by Joel Risberg

Somewhere midway through each morning's "Captain Kangaroo" ritual before kindergarten, Mom would come in to take my breakfast order. Without turning my head away from Grandfather Clock and Mr. Green Jeans, I'd repeat the verse:

"Egg-In-A-Frame with extra toast, only with butter, glass of water with ice, please."

A quick nod to the back of my head, and Mom would turn away singing her own version of the verse to the tune of "Camptown Ladies."

"Egg-In-A-Frame with extra toast, doo-dah, doo-dah."

After ten kids (I'm the youngest) and more than twenty years of cooking for her family, you'd think Mom would have soured on the custom breakfasts. "Make it yourself," I'd probably say in her situation. "You know how to pour milk on cereal." More often than not, though, I got exactly the kind of breakfast I wanted -- which was usually the fabled egg and bread combination we called Egg-In-A-Frame.

Mom says she's not sure where she got the idea for an egg cooked in a hole cut from buttered bread, though it's definitely known outside our family. She says she learned it sometime after my birth because none of my siblings had been treated to them. One theory is that it came from "Sesame Street" since at least one person outside our family who remembered eating it called them "Cookie Monster Eggs."

The origin of Egg-in-a-Frame

By elementary school, I'd learned to make a messier version of the Egg-In-A-Frame myself -- with a lot of help from Mom. Of course there are subtleties to even the simplest recipe, and I'm still working them out for myself. The finished product is definitely worth the extra effort over scrambled or sunny-side-up eggs, though. There's just something about the way the egg soaks into the buttered bread that starts the mouth watering. And if there's an unappealing dish in this world that involves copious amounts of butter, I certainly haven't heard of it. Want to try it yourself?

the recipe


  • Warning: This meal contains large amounts of Flavor, an ingredient of increasing rarity in our modern diet.
  • 2 slices of plain white or wheat toast (Nothing fancy, and absolutely no poppy seeds or other unnecessary ingredients. Rule of thumb: If the loaf is smaller than 15 inches long, you've purchased some sort of inappropriate gourmet bread. Try again.)
  • Butter or margarine (As always, real butter can't be beat. Pamper yourself.)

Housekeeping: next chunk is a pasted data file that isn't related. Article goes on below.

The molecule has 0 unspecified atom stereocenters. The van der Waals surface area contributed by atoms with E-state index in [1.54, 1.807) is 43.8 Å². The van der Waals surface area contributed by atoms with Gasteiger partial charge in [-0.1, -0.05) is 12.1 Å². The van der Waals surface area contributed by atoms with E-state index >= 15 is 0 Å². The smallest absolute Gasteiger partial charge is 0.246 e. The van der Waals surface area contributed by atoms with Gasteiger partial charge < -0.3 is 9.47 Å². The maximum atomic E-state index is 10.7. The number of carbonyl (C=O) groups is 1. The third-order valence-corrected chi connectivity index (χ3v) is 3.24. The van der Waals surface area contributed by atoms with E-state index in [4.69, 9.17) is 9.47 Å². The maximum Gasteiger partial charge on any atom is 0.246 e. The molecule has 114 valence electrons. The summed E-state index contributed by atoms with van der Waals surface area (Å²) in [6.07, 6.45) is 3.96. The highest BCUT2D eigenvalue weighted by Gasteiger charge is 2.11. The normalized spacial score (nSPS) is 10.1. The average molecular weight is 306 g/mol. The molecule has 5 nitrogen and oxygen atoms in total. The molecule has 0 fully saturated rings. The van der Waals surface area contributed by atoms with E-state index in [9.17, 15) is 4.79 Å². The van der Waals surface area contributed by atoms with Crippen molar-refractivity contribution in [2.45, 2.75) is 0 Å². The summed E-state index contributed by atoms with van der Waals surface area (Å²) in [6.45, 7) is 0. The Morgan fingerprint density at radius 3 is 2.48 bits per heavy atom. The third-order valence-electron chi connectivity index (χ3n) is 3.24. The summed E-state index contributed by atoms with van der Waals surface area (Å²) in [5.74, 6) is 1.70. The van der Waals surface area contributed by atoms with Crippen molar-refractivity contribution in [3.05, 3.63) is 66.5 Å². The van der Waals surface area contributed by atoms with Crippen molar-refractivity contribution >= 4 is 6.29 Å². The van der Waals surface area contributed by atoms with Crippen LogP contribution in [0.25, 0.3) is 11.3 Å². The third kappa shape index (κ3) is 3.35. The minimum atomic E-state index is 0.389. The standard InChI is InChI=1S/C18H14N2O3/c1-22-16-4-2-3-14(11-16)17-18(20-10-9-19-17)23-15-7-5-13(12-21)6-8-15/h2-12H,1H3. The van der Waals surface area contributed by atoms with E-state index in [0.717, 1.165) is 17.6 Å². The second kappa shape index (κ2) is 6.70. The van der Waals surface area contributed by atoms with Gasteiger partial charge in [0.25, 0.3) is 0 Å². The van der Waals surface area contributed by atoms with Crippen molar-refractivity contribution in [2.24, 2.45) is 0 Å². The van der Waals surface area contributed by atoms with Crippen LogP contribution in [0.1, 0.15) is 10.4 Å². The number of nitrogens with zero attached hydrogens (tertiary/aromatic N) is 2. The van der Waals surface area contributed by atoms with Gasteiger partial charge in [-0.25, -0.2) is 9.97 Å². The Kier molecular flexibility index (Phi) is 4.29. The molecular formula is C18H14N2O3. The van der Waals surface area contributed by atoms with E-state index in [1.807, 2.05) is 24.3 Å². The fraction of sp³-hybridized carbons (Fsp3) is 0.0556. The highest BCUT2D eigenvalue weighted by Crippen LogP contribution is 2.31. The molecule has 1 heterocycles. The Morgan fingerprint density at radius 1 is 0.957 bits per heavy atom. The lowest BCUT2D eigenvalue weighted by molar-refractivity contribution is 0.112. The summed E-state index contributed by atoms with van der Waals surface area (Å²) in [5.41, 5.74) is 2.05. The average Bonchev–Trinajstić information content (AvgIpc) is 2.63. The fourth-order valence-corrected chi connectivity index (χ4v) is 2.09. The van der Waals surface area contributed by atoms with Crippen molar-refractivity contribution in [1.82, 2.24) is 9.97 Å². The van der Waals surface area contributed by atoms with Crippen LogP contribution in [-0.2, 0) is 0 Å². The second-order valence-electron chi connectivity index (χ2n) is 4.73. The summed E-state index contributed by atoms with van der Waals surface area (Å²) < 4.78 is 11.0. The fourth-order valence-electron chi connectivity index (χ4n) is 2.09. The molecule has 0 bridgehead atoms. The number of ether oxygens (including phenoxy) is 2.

• 1 egg (Yes, a real egg. No "EggProduct Egg-like substitute" please.)


Butter both sides of one of the slices of bread (yes, this means you'll have butter all over the palm of your hand if you do it correctly) and put the other in the toaster without pressing the lever, which comes later. Put a non-stick frying pan over medium heat and put a glop of butter in it. If that's not specific enough, settle for a teaspoon. While the pan heats, choose a small glass from your cupboard -- preferably one with a diameter of two to three inches -- and use the open end of the glass to cut a hole from the center of the bread. This should leave you with a buttered frame and a buttered piece of bread suitable for dunking in the yolk if you're so inclined. Once the pan is hot, put the frame and cutout side-by-side in the pan and carefully crack an egg into the hole in the frame. It will tend to run under the bread at first and spread out a bit, but this is good. Heat on one side until the yolk and white are hardened to your preference, then carefully turn over both frame and cutout. Press down the toast lever at this point. Turn off the heat and let it cook for 30 seconds or so, then slide the frame/egg and cutout onto a plate. Butter your toast and experiment with dunking the cutout in the yolk (assuming you didn't cook it until hardened).

Eating your Egg-In-A-Frame:

After the dunking phase is complete, cut out the bulk of the egg and lay it on the extra piece of toast to make a mini-sandwich. Finally, pick up the frame and eat the best part with your hands. You might want to employ a moist towelette at this point. One more thing -- You're under moral obligation to sing this song at least once before, during, or upon completion of the Egg-In-a-Frame ritual: "Egg-In-A-Frame with extra toast, doo-dah, doo-dah."

back to the kitchen - back to american folk

October 18, 1997